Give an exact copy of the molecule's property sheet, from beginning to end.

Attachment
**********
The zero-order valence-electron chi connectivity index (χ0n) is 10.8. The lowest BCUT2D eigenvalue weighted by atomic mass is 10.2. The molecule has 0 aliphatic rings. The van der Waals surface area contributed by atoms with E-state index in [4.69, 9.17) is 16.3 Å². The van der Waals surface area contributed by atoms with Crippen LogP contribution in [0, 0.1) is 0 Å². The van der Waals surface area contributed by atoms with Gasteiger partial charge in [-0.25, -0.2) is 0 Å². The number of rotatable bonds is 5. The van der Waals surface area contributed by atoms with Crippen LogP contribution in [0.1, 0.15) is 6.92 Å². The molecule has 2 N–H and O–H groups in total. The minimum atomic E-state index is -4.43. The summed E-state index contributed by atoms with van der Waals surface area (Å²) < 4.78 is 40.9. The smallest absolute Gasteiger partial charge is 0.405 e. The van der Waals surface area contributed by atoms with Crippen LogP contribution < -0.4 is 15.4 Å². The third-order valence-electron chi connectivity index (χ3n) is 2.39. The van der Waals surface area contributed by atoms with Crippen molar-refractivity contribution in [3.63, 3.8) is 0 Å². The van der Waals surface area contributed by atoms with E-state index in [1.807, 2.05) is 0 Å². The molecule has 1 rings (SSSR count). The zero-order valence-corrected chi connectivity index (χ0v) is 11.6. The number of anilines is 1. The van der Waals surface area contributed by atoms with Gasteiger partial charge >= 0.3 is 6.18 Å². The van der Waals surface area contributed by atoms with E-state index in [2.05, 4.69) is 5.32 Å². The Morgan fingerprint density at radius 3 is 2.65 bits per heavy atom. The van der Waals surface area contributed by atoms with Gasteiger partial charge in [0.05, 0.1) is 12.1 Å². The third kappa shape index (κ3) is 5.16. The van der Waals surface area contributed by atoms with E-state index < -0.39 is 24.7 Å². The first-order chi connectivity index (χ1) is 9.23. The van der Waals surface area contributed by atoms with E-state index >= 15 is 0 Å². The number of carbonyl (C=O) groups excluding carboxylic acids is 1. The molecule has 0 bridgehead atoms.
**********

The zero-order valence-electron chi connectivity index (χ0n) is 10.8. The lowest BCUT2D eigenvalue weighted by atomic mass is 10.2. The molecule has 0 aliphatic rings. The van der Waals surface area contributed by atoms with E-state index in [4.69, 9.17) is 16.3 Å². The van der Waals surface area contributed by atoms with Crippen LogP contribution in [0, 0.1) is 0 Å². The van der Waals surface area contributed by atoms with Gasteiger partial charge in [-0.25, -0.2) is 0 Å². The number of rotatable bonds is 5. The van der Waals surface area contributed by atoms with Crippen LogP contribution in [0.1, 0.15) is 6.92 Å². The molecule has 2 N–H and O–H groups in total. The minimum atomic E-state index is -4.43. The summed E-state index contributed by atoms with van der Waals surface area (Å²) < 4.78 is 40.9. The smallest absolute Gasteiger partial charge is 0.405 e. The van der Waals surface area contributed by atoms with Crippen LogP contribution < -0.4 is 15.4 Å². The third-order valence-electron chi connectivity index (χ3n) is 2.39. The van der Waals surface area contributed by atoms with Crippen molar-refractivity contribution in [3.63, 3.8) is 0 Å². The van der Waals surface area contributed by atoms with E-state index in [1.807, 2.05) is 0 Å². The molecule has 1 rings (SSSR count). The zero-order valence-corrected chi connectivity index (χ0v) is 11.6. The number of anilines is 1. The van der Waals surface area contributed by atoms with Gasteiger partial charge >= 0.3 is 6.18 Å². The van der Waals surface area contributed by atoms with E-state index in [2.05, 4.69) is 5.32 Å². The Morgan fingerprint density at radius 3 is 2.65 bits per heavy atom. The van der Waals surface area contributed by atoms with Gasteiger partial charge in [0.05, 0.1) is 12.1 Å². The third kappa shape index (κ3) is 5.16. The van der Waals surface area contributed by atoms with E-state index < -0.39 is 24.7 Å². The first-order chi connectivity index (χ1) is 9.23. The van der Waals surface area contributed by atoms with E-state index >= 15 is 0 Å². The number of carbonyl (C=O) groups excluding carboxylic acids is 1. The molecule has 0 bridgehead atoms.